If your dog has started making an odd honking sound, it can be a bit concerning. It’s a strange noise that sounds a bit like an angry goose, and it may seem like your dog is having a respiratory issue that needs immediate veterinary attention.
That honking sound is called reverse sneezing, and fortunately, in most cases, it doesn’t require any medical treatment. It’s also known as Pharyngeal Gag Reflex or Paroxysmal Respiration. Reverse sneezing often sounds worse than it actually is, but it can indicate a more serious problem.
Here’s what you should know about that honking noise your dog is making.
What Is Happening?
There are some telltale signs of a reverse sneeze that are fairly common. Chances are your dog will extend their neck as they gasp, snort, and make loud grunting sounds. They may turn their elbows out and their eyes may bulge a bit. Their chest might expand as they try to get more air into their lungs.
This is because the trachea is narrowed, and your dog may be having some trouble taking in air.
A reverse sneeze is triggered by an irritant in the throat and soft palate. The causes of this irritation are various and rarely a cause for concern.
It may sound like your dog is choking, coughing, or having an asthma attack, but the episode is likely to end in a few minutes without harm to your dog.
Causes Of Reverse Sneezing
Anything that causes irritation to the throat or soft palate can trigger reverse sneezing. The causes range from harmless to more serious, but are usually nothing to worry about.
Here are some of the reasons your dog may be reverse sneezing:
- Getting overly excited
- Rapid eating and drinking
- Pollen, dust, or allergens
- Post-nasal drip or nasal inflammation
- Household cleaners or chemicals
- Viruses or mites
- Exercise intolerance
- Pulling on a leash
- Foreign substances in the throat
What To Do About It
An individual episode of reverse honking will likely end on its own after a few seconds or minutes at the most. It’s rarely a cause for alarm. You may, however, want to note the cause of the irritation if you can identify it and steer clear of it in the future.
For example, if the cause is a certain kind of perfume, you may want to avoid using it near your dog. If the cause is pulling on the leash, it may be time for some obedience training for calmer on-leash behavior.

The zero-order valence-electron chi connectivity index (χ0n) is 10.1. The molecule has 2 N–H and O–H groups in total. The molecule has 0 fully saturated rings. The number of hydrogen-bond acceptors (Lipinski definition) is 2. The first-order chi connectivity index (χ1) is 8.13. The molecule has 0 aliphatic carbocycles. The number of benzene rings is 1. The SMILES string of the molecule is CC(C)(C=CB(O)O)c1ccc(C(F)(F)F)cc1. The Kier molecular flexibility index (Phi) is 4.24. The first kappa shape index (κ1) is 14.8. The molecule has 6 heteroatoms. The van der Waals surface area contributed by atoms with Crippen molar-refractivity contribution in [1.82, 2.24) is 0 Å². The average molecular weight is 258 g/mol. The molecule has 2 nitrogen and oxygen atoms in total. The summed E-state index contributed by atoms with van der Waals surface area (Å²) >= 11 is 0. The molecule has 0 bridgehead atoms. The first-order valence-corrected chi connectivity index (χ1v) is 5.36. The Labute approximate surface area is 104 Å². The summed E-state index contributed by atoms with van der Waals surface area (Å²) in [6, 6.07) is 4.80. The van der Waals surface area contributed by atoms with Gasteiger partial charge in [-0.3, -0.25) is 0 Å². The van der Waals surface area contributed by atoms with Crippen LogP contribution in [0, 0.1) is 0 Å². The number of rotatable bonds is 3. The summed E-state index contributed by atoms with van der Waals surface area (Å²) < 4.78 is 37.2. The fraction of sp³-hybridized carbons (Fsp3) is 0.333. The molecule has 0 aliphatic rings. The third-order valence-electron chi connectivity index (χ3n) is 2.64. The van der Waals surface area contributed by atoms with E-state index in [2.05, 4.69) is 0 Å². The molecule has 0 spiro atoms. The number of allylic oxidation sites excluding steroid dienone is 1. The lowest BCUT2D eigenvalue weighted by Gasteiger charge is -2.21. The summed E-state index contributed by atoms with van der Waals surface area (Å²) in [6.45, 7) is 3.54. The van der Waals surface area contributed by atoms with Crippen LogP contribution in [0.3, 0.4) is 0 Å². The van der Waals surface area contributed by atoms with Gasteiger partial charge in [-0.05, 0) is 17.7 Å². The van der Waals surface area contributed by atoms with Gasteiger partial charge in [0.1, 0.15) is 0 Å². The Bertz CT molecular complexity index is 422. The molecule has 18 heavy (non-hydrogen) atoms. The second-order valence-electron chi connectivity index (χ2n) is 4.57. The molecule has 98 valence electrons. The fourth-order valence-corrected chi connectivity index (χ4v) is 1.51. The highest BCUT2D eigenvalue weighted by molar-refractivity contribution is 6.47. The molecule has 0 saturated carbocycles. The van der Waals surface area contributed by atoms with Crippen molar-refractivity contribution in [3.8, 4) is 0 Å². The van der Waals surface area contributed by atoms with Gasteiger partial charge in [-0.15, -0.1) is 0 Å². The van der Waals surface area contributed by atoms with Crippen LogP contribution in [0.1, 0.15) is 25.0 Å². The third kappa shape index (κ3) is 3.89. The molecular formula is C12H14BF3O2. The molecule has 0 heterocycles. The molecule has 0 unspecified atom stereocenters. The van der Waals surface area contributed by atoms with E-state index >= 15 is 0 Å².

Antihistamines can be effective in suppressing reverse sneezing caused by allergens. You should consult your vet about your dog’s allergies. Your vet may prescribe medication, or you can discuss some ways to treat allergies naturally.
You can also try massaging your dog’s throat to bring an end to the episode more quickly. This can help stop the spasm.
You might also try covering your dog’s nostrils for a quick moment, which will cause them to swallow and potentially clear the irritant from their throat.
In the unlikely event that the honking continues, you can try depressing your dog’s tongue to open the mouth and move air to the lungs and through the nostrils.
Though reverse honking is generally not a cause for concern and leaves no harmful after effects, you may wish to consult your vet if you suspect allergies or a viral infection. Your vet will be able to rule out these causes and give you further advice on how to avoid potential irritants.
Which Dogs Are Prone To Reverse Sneezing?
Brachycephalic dogs, or dogs with short snouts, tend to experience reverse sneezing more often. Breeds like Shih Tzus, Boxers, Pugs, and others have longer soft palates that get irritated more easily.
As your dog ages, you may notice the episodes of reverse sneezing becoming more prevalent. This happens naturally and usually isn’t a cause for concern. However, if your dog hasn’t reverse sneezed in the past and is starting to do so more frequently, you may wish to take a trip to the vet just to be safe.
Have you noticed your dog making a honking noise before? Were you concerned? What did you do about it? Let us know in the comments below!